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Posted by: In: Uncategorized 22 Sep 2018 0 comments

Defense in Depth Part II

In our last blog we started talking about the different layers of security necessary to fully defend your data and business integrity. Today we will look at the human aspect of it, and network defenses. The human layer refers to the activities that your employees perform. 95% of security incidences involve human error. Ashley Schwartau of The Security Awareness Company says the two biggest mistakes a company can make are “assuming their employees know internal security policies: and “assuming their employees care enough to follow policy”.

 
Here are some ways Hackers exploit human foibles:
  • Guessing or brute-force solving passwords
  • Tricking employees to open compromised emails or visit compromised websites
  • Tricking employees to divulge sensitive information

For the human layer, you need to:

  • Enforce mandatory password changes every 30 to 60 days, or after you lose an employee
  • Train your employees on best practices every 6 months
  • Provide incentives for security conscious behavior.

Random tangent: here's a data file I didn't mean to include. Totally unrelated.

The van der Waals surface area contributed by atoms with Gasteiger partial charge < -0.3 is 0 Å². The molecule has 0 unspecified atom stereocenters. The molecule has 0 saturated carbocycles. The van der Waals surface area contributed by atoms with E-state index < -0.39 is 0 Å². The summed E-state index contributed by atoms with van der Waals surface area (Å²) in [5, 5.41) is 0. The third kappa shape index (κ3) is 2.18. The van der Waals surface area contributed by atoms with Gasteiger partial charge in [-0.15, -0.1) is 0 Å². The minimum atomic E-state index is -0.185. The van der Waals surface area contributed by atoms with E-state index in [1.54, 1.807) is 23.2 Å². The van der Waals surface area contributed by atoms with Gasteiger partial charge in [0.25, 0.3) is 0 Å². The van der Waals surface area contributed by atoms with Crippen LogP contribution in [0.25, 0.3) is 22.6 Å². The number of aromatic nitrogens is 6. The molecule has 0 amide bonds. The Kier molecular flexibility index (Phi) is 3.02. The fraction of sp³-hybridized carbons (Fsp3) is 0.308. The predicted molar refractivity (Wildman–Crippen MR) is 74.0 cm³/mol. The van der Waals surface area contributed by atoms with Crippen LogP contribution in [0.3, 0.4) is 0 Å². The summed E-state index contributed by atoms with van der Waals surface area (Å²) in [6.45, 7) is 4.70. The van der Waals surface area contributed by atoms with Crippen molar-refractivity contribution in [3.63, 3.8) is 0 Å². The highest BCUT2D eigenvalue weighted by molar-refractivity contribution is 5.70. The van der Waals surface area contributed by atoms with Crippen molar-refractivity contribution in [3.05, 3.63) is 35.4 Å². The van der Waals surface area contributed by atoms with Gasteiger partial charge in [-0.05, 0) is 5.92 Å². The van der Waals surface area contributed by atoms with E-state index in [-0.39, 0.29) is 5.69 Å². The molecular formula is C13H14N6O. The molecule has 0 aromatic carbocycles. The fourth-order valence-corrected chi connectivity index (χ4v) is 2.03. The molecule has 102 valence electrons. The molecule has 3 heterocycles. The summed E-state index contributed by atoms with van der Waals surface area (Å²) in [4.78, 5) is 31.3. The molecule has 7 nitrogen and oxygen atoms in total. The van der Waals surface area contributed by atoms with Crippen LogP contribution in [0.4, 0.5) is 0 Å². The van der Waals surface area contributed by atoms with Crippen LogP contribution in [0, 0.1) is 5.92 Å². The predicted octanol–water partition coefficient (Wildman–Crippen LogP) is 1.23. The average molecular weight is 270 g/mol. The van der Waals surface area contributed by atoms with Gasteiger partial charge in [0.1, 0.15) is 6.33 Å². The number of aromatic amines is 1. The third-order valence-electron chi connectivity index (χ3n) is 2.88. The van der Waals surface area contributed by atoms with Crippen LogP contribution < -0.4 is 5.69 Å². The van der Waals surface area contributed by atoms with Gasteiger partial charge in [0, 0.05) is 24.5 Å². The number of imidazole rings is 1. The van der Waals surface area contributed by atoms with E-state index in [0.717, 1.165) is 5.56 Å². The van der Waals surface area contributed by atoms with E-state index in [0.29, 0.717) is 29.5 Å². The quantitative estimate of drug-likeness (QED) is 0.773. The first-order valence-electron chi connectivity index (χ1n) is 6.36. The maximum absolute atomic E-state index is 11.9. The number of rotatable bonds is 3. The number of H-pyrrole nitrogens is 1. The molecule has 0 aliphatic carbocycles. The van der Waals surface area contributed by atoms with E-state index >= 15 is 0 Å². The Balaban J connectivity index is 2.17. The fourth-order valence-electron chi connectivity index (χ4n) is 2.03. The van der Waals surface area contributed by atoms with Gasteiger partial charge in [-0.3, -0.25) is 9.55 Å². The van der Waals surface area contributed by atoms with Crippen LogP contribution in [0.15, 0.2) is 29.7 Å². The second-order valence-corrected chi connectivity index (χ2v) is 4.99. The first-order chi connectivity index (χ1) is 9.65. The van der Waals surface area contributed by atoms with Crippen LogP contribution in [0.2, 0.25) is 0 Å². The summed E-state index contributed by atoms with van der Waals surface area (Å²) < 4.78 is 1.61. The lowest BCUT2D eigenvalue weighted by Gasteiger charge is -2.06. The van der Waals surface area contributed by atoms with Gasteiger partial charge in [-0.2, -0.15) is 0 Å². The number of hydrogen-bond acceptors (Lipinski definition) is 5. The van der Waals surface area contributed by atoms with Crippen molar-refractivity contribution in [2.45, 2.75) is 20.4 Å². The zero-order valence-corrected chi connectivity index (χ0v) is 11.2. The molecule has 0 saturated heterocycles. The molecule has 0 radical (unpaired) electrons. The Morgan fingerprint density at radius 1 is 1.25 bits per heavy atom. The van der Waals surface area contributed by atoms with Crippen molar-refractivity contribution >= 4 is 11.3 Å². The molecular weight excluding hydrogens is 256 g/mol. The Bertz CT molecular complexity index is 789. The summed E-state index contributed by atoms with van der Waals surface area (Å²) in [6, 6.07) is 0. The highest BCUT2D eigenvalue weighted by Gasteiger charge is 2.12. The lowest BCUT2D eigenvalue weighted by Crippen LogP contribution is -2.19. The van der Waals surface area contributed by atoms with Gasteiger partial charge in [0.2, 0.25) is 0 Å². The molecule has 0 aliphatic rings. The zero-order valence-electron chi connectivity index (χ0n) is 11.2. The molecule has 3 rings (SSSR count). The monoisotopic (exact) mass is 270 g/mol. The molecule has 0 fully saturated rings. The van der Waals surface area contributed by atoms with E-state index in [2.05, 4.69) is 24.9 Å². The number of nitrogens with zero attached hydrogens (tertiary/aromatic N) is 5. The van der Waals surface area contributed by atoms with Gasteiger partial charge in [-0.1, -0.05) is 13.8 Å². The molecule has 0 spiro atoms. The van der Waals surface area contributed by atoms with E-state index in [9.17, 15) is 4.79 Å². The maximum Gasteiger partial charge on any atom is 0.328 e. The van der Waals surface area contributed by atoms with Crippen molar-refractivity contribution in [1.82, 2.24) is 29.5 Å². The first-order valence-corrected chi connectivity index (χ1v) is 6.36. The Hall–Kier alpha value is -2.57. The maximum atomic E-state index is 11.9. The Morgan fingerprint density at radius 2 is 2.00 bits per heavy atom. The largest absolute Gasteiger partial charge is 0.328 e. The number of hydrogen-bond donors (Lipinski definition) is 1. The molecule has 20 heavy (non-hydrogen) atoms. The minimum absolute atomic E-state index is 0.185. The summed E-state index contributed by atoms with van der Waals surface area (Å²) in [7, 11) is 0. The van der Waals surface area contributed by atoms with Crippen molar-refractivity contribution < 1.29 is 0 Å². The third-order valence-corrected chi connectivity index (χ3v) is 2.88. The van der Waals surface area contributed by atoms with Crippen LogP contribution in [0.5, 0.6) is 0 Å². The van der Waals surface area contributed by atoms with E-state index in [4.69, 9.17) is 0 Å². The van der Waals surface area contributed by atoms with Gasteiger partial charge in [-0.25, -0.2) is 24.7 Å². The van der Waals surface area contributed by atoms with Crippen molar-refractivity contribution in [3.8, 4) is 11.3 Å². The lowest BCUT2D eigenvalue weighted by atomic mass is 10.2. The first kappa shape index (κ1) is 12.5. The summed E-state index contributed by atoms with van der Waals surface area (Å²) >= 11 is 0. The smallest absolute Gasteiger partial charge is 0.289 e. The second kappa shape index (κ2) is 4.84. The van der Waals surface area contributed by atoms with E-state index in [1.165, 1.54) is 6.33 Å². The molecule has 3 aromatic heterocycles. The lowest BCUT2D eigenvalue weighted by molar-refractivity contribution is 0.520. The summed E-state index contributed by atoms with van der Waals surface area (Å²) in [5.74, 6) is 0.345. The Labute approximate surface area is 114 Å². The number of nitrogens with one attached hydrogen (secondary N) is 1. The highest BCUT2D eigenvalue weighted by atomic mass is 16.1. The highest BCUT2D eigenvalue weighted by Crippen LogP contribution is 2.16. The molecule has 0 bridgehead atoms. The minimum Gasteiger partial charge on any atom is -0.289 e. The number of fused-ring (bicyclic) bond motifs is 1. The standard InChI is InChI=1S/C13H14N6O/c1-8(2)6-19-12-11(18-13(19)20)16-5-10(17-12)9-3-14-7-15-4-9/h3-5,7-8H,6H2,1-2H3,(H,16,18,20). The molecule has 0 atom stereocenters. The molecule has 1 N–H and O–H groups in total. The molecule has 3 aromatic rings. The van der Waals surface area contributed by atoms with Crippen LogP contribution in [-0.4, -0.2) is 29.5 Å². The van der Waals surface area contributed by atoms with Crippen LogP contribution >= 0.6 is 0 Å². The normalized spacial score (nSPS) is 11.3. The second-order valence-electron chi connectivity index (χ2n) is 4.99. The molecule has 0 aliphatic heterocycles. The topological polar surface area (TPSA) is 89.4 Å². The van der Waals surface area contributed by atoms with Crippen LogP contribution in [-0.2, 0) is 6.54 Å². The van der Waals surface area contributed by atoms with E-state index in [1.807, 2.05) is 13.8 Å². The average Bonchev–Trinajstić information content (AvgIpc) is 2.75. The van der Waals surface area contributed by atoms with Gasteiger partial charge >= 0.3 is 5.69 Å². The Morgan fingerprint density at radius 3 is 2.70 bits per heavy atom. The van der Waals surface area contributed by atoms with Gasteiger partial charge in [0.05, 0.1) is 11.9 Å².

• Distribute sensitive information on a need to know basis
  • Require two or more individuals to sign off on any transfers of funds,
  • Watch for suspicious behavior

The network layer refers to software attacks delivered online. This is by far the most common vector for attacks, affecting 61% of businesses last year. There are many types of malware: some will spy on you, some will siphon off funds, some will lock away your files.

However, they are all transmitted in the same way:

  • Spam emails or compromised sites
  • “Drive by” downloads, etc.

To protect against malware

  • Don’t use business devices on an unsecured network.
  • Don’t allow foreign devices to access your wifi network.